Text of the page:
Many people head to the beach for spring break, or use it as a great opportunity to spend time outdoors. More often than not that also means you’re spending time outside in the sun.You are pretty good about applying sunscreen, but how often should you be applying it?
Some common sunscreen ingredients, including the physical (or mineral) blockers zinc oxide and titanium dioxide, can make the skin look white, at least until the product is adequately absorbed. These sunscreens physically “block” skin from the sun, and they have several advantages. They tend to work immediately, unlike chemical sunscreens, which need to be absorbed before they work effectively. Titanium dioxide and zinc oxide also screen out a wide range of the sun’s cancer-causing ultraviolet A (UVA) and B (UVB) radiation – zinc oxide, in particular, effectively blocks all parts of the UV spectrum. Protection from both UVA and UVB is necessary, and some chemical sunscreens don’t provide comparably broad- spectrum defense. Also, physical blockers are preferred for young children’s sensitive skin, and for people who may have concerns about certain ingredients in chemical sunscreens.
It is very unlikely that you’re applying too much sunscreen — most people don’t apply enough, which is why undesirable sunburns and tanning can occur despite sunscreen application. To achieve the Sun Protection Factor (SPF, which protects against the sun’s UVB radiation) reflected on a bottle of sunscreen, you should use approximately two milligrams of sunscreen per square centimeter of skin. In practice, this means applying the equivalent of a shot glass (two tablespoons) of sunscreen to the exposed areas of the face and body – a nickel-sized dollop to the face alone. If you’re using a spray, apply until an even sheen appears on the skin. Remember that sunscreen needs to be reapplied every two hours, or more frequently after swimming, heavy perspiration, or toweling off. Also remember, no matter how much sunscreen you apply, the SPF should be 15 or higher for adequate protection – and ideally 30 or higher for extended time spent outdoors.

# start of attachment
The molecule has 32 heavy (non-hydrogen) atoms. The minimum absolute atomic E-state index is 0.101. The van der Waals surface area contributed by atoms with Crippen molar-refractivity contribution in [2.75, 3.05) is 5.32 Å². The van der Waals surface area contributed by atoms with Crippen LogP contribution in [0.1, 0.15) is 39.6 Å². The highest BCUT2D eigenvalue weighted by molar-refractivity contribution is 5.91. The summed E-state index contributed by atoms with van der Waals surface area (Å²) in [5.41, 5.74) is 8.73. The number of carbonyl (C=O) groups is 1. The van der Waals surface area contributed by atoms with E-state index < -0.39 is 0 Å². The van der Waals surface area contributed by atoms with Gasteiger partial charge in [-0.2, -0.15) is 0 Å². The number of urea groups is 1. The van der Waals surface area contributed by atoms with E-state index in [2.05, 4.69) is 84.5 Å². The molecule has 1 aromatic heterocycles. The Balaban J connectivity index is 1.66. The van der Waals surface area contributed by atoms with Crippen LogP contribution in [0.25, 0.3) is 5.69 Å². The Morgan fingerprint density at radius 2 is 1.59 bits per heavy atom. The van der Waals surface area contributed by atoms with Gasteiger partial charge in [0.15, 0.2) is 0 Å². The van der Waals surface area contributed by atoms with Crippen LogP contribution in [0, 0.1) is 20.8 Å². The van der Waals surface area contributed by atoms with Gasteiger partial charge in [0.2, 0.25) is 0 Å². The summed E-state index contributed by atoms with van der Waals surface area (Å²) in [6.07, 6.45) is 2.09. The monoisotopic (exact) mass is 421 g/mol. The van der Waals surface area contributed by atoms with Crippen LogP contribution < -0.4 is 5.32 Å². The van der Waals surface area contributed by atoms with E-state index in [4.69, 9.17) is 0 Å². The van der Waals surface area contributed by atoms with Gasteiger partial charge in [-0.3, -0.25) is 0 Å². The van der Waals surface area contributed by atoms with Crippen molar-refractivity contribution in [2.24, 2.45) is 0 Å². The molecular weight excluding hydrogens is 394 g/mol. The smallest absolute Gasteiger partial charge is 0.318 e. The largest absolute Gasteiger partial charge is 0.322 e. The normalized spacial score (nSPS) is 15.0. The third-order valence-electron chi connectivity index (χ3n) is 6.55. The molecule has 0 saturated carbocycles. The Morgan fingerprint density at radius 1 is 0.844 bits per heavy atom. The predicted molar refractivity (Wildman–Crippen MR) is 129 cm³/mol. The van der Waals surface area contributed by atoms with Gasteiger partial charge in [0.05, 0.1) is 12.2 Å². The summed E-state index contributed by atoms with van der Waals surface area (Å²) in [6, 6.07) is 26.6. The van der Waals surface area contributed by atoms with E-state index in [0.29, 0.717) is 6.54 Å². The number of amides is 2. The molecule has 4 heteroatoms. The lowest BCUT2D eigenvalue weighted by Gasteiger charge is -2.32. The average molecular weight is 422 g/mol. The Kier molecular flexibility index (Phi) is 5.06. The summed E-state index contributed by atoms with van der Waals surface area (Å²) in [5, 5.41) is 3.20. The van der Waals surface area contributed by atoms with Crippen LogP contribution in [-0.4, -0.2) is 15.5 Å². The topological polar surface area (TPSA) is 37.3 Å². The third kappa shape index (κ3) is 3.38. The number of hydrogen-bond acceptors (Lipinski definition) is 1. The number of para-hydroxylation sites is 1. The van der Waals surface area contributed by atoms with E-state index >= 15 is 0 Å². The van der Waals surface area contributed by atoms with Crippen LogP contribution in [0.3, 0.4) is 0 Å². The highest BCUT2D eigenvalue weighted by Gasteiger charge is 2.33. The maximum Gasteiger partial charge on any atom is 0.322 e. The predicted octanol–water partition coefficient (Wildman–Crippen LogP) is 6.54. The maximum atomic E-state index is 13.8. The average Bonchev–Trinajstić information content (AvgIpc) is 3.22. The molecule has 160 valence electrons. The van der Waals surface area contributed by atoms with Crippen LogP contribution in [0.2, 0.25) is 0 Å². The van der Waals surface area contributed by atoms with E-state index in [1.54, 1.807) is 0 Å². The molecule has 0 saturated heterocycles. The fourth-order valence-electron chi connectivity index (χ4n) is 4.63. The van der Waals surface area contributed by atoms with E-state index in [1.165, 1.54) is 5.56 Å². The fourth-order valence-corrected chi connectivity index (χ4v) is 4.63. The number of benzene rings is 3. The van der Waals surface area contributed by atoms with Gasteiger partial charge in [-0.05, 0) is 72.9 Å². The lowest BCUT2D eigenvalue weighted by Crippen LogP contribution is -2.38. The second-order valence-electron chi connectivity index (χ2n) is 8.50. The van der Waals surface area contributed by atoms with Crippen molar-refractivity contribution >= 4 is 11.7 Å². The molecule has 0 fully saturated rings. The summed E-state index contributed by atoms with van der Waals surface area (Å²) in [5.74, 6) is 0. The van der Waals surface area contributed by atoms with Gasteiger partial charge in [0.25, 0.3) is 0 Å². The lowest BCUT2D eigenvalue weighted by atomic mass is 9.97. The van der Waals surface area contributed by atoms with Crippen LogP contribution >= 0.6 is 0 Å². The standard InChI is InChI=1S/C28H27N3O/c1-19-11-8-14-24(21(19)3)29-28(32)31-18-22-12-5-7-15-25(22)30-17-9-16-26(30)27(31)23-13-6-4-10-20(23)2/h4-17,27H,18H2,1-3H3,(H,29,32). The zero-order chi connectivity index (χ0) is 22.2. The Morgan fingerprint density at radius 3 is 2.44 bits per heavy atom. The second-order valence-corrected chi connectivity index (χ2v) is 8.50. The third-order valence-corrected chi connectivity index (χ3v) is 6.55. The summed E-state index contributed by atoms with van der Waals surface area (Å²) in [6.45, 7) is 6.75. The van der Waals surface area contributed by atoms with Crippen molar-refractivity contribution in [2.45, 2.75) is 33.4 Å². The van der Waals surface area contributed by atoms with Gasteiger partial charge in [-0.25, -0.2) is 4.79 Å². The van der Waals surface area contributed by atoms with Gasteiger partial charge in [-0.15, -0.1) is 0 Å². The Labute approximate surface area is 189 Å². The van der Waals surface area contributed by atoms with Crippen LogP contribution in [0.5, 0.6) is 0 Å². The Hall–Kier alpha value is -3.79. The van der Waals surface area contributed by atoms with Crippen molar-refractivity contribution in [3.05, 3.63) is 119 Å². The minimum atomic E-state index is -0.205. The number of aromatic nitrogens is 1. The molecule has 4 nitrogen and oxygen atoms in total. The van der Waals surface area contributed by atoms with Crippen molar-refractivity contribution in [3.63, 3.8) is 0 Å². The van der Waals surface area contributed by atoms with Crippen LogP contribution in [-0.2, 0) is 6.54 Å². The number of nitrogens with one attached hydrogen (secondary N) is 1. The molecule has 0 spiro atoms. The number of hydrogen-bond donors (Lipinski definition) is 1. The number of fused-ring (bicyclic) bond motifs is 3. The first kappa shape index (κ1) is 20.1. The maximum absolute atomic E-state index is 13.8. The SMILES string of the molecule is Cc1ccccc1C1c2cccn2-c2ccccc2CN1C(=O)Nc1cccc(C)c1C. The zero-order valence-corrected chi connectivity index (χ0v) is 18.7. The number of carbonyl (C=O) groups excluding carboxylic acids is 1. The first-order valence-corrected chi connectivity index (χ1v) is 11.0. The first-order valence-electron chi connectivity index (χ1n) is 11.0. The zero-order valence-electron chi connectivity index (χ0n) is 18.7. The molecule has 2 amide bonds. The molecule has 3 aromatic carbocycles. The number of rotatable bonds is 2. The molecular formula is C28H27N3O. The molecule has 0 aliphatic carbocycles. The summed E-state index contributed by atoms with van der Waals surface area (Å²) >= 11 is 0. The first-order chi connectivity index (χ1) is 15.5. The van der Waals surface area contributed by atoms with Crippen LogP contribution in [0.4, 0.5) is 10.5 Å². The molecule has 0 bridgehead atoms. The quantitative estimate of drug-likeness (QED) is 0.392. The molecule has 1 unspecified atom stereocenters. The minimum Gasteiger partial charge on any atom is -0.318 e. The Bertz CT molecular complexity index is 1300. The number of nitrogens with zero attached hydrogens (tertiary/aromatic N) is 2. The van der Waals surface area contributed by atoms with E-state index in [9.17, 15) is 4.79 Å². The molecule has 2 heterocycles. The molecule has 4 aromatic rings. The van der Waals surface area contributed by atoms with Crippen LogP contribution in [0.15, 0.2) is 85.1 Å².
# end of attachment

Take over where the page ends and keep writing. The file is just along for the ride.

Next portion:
In addition to using sunscreen, seek shade whenever possible, and wear sun-protective clothing, broad-brimmed hats, and UV-blocking sunglasses.
For more information about sunscreen, talk to your doctor.
Tags: cancer screening, melanoma, skin cancer, skin damage, skin screening, sun damage, sunscreen